Laser procedures

Frequently asked questions regarding laser procedures answered


I was told I have ‘narrow angles’ by my optometrist. What does this mean? How does it cause problems in the eye?

‘Narrow angles’ means that the area between your iris (coloured part of the eye) and the cornea (clear part of the eye) is more narrow than normal. This may impact the drainage system in the eye and can cause high eye pressure, which can lead to glaucoma.


What causes narrow angles?

Narrow angles can be caused by anatomical conditions (e.g. having a shorter eye than to normal), or being far sighted (hyperopic), or a growing cataract, or less commonly by inflammatory conditions (e.g. uveitis).


What is laser peripheral iridotomy?

Laser peripheral iridotomy (PI) is a quick procedure that creates a small hole in the iris that helps with the fluid flow inside of the eye. It is suitable for patients who have a specific type of glaucoma (angle closure) or are at risk of developing angle closure.


What is SLT?

Selective Laser Trabeculoplasty (SLT) is a type of laser procedure used to lower eye pressure.


Why do I need laser? Why can’t I use eye drops? Or do I still have to use drops?

Sometimes, eye drops alone are not enough to lower eye pressure. This is why laser can be suggested. Most of the time you will have to continue to use glaucoma drops after laser treatment. Ultimately the doctor will make the decision depending on your situation.


Can the effects of  SLT wear off?

Yes, which is why it is important to have regular appointments. The doctor needs to monitor your eye pressure and how the drainage system within your eye is working. If the effect wears off, laser can be repeated depending on the doctor’s decision.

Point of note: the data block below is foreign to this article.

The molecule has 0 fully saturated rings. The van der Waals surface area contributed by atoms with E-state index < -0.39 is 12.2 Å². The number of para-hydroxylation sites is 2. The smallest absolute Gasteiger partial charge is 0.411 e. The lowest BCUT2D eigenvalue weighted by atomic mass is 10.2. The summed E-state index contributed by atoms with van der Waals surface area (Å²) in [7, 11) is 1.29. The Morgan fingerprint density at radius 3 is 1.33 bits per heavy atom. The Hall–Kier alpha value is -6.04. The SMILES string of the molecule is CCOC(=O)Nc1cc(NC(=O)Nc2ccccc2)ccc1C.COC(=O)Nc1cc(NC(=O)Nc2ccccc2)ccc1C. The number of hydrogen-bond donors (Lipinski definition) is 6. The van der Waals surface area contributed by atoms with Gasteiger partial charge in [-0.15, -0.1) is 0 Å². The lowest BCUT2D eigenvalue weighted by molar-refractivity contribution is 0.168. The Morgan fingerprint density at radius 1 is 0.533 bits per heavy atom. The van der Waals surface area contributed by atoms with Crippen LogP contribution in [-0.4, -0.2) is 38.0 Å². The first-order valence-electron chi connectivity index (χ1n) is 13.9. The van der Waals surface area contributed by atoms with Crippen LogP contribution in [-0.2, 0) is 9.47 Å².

Will SLT and PI improve my vision?

No, the aim of these laser treatments is to maintain a healthy eye pressure.


What is Posterior Capsular Opacification (PCO)? How is it treated?

Months to many years after cataract surgery, the capsular bag in which the artificial lens sits in can become cloudy and cause sensitivity to glare and blurred vision. This is called PCO and is easily treated with YAG laser capsulotomy, a type of laser treatment.


Is there an alternative treatment besides laser for PCO?

Besides leaving the PCO untreated, YAG laser capsulotomy is the most commonly suggested option.


How long do these laser procedures take?

Although laser treatments are quick and take 5-10 minutes, expect to be in the clinic for around an hour. Thorough assessments are performed prior by the orthoptist and ophthalmologist. Additionally, eye drops will be used and can take up to 30 minutes to take effect.


What do I need to do to prepare for laser treatment?

Do not apply makeup on your eyes the day of surgery and keep your face as clean as possible. Regular drops can be used as normal unless instructed otherwise by the doctor. You can eat and drink as normal before any laser treatment. A driver is recommended to bring you to and from your appointment.


What happens after the laser procedure?

You may be given some drops to reduce inflammation in the eye. Side effects can include discomfort such as short-term grittiness, blurred vision for several hours, or a headache. If worried please contact Dr Kam. Wearing sunglasses on your way home is recommended. A follow up appointment is required to ensure the monitor the effects of treatment.


How do I make an appointment to see Dr Kam to discuss laser treatment in more detail?

Our reception is open Monday to Friday 8:45-17:00.  Please call us anytime during these hours. Our phone number is (03) 8518 0300. Visit our contact page for more details on how to contact us.